A judge has blocked Thursday’s execution in the fatal injection of an Alabama death row inmate who says he requested to be killed by nitrogen hypoxia.

Without the warrant, the inmate, Alan Eugene Miller, “likely would have suffered irreparable injuries,” Austin Huffaker Jr. wrote. In his order, the US district judge said, “because they will deprive him of the ability to kill by the method of his choice and instead he will be forced to die by a method that he wanted to avoid and that he says will be painful.”

As a result, the state cannot execute Miller “by any method other than nitrogen hypoxia until ordered by a court.”

The case has focused on nitrogen hypoxia, which experts and critics say has yet to be proven humane or effective and can never be tested ethically, although advocates say it could be simpler, easier and safer than lethal injection. But inmates like Miller are making an “uninformed choice,” said Robert Dunham, executive director of the Death Penalty Information Center, because the method has never been used before.

The judge’s order came Monday after Miller — on death row for a 1999 triple murder — sued the commissioner of the Alabama Department of Corrections, the state attorney general and its director, alleging that corrections officials were moving to execute him by lethal injection. the paperwork said he chose to die by inhaling nitrogen gas.

Miller’s complaint said failure to comply with his request violated his constitutional rights.

State officials suggested Miller did not make such a choice and said they had no record of his preference, court filings show.

The case drew widespread attention last week when a Department of Corrections lawyer said it was “highly likely” the state would execute Miller by nitrogen hypoxia, which in theory involves replacing the critical oxygen in the air with nitrogen until the inmate can breathe. 100% nitrogen.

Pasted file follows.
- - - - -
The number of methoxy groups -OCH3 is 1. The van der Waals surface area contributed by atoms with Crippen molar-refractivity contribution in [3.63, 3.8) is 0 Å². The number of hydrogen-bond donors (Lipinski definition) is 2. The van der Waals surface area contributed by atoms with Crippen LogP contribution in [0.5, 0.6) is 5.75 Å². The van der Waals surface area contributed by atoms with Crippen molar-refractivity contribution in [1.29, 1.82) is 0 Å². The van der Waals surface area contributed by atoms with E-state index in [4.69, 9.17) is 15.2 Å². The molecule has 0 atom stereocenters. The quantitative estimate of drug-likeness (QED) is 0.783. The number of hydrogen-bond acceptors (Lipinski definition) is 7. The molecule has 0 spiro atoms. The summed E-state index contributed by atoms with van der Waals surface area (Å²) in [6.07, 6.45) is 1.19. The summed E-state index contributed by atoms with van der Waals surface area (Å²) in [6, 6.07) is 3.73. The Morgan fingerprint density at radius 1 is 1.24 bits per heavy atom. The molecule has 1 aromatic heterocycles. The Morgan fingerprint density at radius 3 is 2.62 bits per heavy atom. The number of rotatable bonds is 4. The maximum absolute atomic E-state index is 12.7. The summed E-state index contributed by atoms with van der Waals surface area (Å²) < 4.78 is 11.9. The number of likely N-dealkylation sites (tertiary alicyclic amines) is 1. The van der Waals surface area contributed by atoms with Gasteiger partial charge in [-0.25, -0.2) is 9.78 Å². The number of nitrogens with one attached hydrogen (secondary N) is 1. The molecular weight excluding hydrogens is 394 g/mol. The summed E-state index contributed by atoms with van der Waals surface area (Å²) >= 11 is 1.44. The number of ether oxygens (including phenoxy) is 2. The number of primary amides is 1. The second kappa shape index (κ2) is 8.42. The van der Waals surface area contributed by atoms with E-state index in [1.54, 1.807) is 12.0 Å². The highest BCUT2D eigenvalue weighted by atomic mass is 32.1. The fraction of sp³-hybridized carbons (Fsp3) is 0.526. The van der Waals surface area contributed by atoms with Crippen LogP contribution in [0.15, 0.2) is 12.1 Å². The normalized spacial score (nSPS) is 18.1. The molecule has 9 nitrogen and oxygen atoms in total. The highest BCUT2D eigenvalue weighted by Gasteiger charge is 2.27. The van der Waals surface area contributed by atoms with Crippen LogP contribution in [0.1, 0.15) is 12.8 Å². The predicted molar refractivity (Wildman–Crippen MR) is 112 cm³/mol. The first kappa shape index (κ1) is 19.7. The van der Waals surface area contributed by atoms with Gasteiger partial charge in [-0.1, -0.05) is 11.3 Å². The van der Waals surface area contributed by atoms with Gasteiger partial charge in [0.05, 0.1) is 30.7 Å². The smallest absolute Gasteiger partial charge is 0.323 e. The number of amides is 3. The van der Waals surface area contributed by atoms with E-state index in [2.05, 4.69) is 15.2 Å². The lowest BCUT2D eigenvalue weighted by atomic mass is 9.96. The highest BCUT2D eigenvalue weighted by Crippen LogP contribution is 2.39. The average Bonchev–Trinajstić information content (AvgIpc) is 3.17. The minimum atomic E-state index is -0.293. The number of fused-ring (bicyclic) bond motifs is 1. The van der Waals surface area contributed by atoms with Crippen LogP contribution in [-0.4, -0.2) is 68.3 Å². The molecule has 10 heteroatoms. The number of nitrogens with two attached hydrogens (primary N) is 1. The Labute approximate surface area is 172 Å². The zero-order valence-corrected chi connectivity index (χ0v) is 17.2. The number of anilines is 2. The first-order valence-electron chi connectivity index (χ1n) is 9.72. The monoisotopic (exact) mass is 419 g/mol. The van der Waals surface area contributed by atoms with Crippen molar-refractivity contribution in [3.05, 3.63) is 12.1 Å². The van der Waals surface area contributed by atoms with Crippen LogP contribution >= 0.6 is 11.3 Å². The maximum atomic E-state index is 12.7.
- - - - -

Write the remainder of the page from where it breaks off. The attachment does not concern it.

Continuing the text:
The statement — though “vague and imprecise,” the judge said — came more than four years after Alabama authorized the method as an alternative to lethal injection, which remains the primary execution method for the US federal government and 27 states. still have the death penalty.

Only two other states — Oklahoma and Mississippi — have approved the use of nitrogen hypoxia in executions, but none have ever used it.

Days after Alabama made the claim, however, its corrections chief backtracked. The state “is unable to execute by nitrogen hypoxia,” Commissioner John Hamm wrote in a court filing, but “remained prepared to carry out plaintiff’s sentence by lethal injection on September 22, 2022.”

That led to a court order on Monday that appears to force the state to scrap its nitrogen hypoxia execution protocol before moving forward with Miller’s execution. It’s not clear when it might be ready.

“Suffice it to say,” the judge wrote, “the protocol and the (Department of Corrections’) willingness to carry out executions by hypoxia nitrogen has been a moving target.”